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One of the biggest barriers to better business planning is the horribly mistaken and disappointingly common myth that develop a business plan takes months. That’s just wrong. And harmful, too, because it pushes away people who could use planning, but don’t because it takes too much effort. They think.

In the real world, where good managers include planning process in management, and use it to steer their companies, good business planning takes hours, not months. Here’s why:

  1. Planning is about results, not documents.
  2. The plan is what’s going to happen, and when, by whom, and how much; not a document. Form follows function.
  3. A good annual SWOT meeting (strengths, weaknesses, opportunities, and threats) takes an hour or so.
  4. Thinking about strategy is always and often. Writing it down in bullet points takes a few minutes a month.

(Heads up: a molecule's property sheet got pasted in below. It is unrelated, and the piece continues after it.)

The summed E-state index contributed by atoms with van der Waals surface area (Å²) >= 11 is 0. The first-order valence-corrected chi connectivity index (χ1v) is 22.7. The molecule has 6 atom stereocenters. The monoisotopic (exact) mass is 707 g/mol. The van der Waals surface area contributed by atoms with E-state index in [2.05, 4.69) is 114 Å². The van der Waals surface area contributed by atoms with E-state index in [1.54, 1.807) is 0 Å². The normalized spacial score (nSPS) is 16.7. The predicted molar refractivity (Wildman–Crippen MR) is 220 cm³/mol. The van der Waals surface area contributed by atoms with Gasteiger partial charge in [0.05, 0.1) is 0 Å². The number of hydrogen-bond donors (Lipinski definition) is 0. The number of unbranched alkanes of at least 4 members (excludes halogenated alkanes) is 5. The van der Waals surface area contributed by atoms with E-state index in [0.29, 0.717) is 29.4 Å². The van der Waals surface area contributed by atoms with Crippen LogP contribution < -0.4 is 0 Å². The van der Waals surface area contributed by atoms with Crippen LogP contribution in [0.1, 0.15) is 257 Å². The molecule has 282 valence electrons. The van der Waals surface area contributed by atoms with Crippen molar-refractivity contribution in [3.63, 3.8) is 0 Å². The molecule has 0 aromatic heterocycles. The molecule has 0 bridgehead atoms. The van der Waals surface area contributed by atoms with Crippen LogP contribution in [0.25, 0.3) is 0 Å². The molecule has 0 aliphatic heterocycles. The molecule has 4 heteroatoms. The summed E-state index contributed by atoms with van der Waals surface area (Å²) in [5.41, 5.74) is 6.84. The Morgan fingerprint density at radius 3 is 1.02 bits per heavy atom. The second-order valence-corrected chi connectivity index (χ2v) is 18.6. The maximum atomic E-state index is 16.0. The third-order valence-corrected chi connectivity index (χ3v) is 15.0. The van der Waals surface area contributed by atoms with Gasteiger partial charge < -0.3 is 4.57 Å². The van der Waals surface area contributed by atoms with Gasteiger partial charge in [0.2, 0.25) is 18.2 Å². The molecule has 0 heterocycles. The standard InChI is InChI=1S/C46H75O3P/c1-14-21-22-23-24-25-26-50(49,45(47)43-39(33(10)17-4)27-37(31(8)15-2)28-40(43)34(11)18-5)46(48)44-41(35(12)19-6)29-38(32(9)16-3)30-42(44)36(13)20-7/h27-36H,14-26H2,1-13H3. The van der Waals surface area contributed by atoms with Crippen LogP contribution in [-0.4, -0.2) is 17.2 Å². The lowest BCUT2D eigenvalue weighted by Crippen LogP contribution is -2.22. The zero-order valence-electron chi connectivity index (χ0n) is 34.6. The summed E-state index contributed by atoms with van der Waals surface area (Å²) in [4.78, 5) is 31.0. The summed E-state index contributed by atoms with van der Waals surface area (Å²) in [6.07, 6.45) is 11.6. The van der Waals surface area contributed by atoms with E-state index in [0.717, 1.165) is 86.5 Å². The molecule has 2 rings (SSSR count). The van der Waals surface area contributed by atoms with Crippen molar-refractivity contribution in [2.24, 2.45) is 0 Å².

5. Maintaining milestones, responsibilities, assignments, deadlines, metrics, and who does what is part of every manager’s job, is management, not plan development. It’s not separate work. It takes a serious commitment of not just time but also effort, honesty, communication … but putting it into the plan takes regular minutes, committed often, in hours (at most), not months.
  6. Keeping your financial projections up to date with actual results, and adjusting them regularly, isn’t a matter of months, just hours.

Think of it like physical fitness, which is a good analogy, because good planning process is management fitness: physical fitness takes minutes, regularly, over a long time. Hours, not months.

Tim BerryTim Berry

Tim Berry is the founder and chairman of Palo Alto Software and Follow him on Twitter @Timberry.